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Misc. Saint Facts (Cont.)

Saints Section

St. Patrick

Misc. Saint Facts (Cont.)

Important Notice: Translation / wording may vary. Items herein may be partial. We may change punctuation, capitalization, shorten items, etc. We make no guarantee regarding any item herein. By using this site you indicate agreement to all terms. For terms information, click here.

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Making of a Saint

Strictly speaking, the Church does not "make" someone a saint, but merely declares them to be one. This is called canonization (click here). This process is composed of various steps and requires investigation of the person's life. It may also require heavenly confirmation by way of miracle(s). Such miracles offer proof that the individual is in Heaven and can intercede for us. Note: For more information on miracles, try here. The process leading to canonization generally begins - after a certain period of time has passed (the "waiting period) - at the diocesan level, with the opening of a cause (click here), and ultimately proceeds to Rome, if so warranted. Once an individual (a "Servant of God") reaches a certain stage in the process, he or she is called "Blessed" (click here). Finally, the individual, may be declared a saint by the Pope (click here). Note that not all persons considered for canonization will be canonized.

Note that the true 'making of a saint' is the work of a lifetime. It necessitates the grace of God and the individual's own efforts. To be a saint, one must meet various 'requirements for Sainthood' (click here), including the exercise 'heroic virtue' (click here). Remember that it matters not how one starts out, but how one ends up. Although there are many saints with sainted relatives [mothers (and other relatives) may be true, but hidden, 'makers of saints'], persons may be saints in spite of their family situation.


Voluntary endurance of a martyr's death.

Also See: Martyrs


"A list for every day of the year of martyrs and other saints whose feasts or commemorations occur on each day, generally with a brief note about each individual. It may be local and proper to a district or religious order or it may aim at being general by the combination and collation of several local martyrologies: such is the Roman Martyrology. Feasts of our Lord and of our Lady are also included." (Catholic Dictionary)

Also See: Roman Martyrology


Refers to one who "seals his testimony of the Christian [Catholic] faith with his blood." Note that the term 'martyr' is generally reserved for those who actually die for the faith, whereas those who suffer (but do not die) for the faith, may be called 'confessors'. Although many were martyred in the earliest days of the Church, there are still martyrs in our own time giving their lives up for the faith. As shown in the Roman Martyrology, martyrs - including men, women, and children - have courageously suffered the most cruel tortures, even beyond description, for the faith.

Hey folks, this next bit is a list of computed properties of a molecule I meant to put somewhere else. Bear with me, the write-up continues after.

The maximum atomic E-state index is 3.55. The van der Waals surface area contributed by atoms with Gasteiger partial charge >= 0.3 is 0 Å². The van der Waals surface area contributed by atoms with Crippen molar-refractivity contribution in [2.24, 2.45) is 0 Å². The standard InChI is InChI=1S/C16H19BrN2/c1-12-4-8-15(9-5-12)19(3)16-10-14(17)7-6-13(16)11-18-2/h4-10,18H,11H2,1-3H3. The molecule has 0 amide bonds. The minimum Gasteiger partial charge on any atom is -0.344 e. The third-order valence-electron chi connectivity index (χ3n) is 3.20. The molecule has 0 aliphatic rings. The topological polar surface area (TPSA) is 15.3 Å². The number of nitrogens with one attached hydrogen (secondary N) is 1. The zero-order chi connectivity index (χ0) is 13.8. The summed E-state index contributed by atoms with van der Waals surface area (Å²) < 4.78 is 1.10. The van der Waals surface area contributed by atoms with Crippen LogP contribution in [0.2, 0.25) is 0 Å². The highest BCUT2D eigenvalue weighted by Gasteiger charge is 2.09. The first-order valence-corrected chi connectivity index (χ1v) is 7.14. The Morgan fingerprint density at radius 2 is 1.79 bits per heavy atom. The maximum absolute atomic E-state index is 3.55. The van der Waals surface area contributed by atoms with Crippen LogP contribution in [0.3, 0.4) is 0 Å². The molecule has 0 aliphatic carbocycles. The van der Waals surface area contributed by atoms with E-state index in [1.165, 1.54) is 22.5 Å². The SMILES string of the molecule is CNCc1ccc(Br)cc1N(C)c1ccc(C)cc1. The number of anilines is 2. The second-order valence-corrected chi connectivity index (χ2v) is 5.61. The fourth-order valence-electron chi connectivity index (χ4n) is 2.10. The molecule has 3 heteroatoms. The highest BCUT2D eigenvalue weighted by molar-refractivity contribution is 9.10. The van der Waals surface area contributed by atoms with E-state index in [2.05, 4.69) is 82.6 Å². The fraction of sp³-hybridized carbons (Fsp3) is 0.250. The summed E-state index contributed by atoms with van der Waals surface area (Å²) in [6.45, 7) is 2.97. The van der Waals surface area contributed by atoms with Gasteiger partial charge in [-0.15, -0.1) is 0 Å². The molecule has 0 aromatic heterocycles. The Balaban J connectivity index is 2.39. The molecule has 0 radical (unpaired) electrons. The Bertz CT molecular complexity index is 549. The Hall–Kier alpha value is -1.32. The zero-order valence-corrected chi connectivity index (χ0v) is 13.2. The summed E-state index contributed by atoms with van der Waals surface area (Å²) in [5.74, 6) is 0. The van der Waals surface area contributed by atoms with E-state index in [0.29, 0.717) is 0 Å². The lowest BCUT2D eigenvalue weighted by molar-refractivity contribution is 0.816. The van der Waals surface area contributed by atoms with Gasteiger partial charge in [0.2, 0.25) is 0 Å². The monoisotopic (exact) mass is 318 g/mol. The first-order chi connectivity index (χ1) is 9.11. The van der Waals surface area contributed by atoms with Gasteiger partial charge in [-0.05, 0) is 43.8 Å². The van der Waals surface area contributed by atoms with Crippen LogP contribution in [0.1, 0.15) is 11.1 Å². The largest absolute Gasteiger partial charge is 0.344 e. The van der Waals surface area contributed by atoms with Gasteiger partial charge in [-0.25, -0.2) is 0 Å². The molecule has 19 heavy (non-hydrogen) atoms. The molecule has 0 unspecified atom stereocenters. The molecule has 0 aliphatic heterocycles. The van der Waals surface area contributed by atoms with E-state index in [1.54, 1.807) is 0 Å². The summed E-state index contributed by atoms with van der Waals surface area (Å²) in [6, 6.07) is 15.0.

Also See: First Martyr | Martyrology | Acta Martyrum | Martyrs / Martyrdom (Reflections)


"A flat metal disk bearing a religious image, of our Lord, our Lady or one of the other saints, a shrine, a mystery of religion, etc. They are worn on the person as one carries about a photograph or other relic of one dear, and must be regarded in the same way as any other image: they are mere signs of the prototypes to which due honour is accorded; in themselves they can have no efficacy, to look on them as mascots is superstitious. The efficacy consists in the blessing of the Church calling down the goodness of God on the wearer, and sometimes in indulgences attached thereto. There are innumerable different medals; the chief are the medal of St. Benedict, the scapular medal, and the miraculous medal." (Catholic Dictionary)

Holy medals should be blessed by a priest.

Also See: Sacramentals (Prayers & Devotions Section) | Veneration of Images & Relics


One or more miracles may be required in the canonization process. Such miracles offer proof that the individual is in Heaven and can intercede for us. Miracles may be defined as: "An effect wrought in nature directly by God. It is not necessarily a breach of the laws of nature, or even a suspension of these laws, but an effect wrought independently of natural powers and laws and of such a character that man reasonably concludes that God himself, who alone is above and beyond nature, is the immediate and direct cause of the effect, without having acted as normally through the series of intermediate causes we call nature... Christ promised the continuance of miracles in his church and the Catholic Church has always and does now display them and will always do so. Though a Catholic is bound to accept this principle as a matter of faith, the miraculous character of each individual occurrence must be settled by the evidence. Hence no individual miracles, except those mentioned in Holy Scripture, are of faith." (Catholic Dictionary)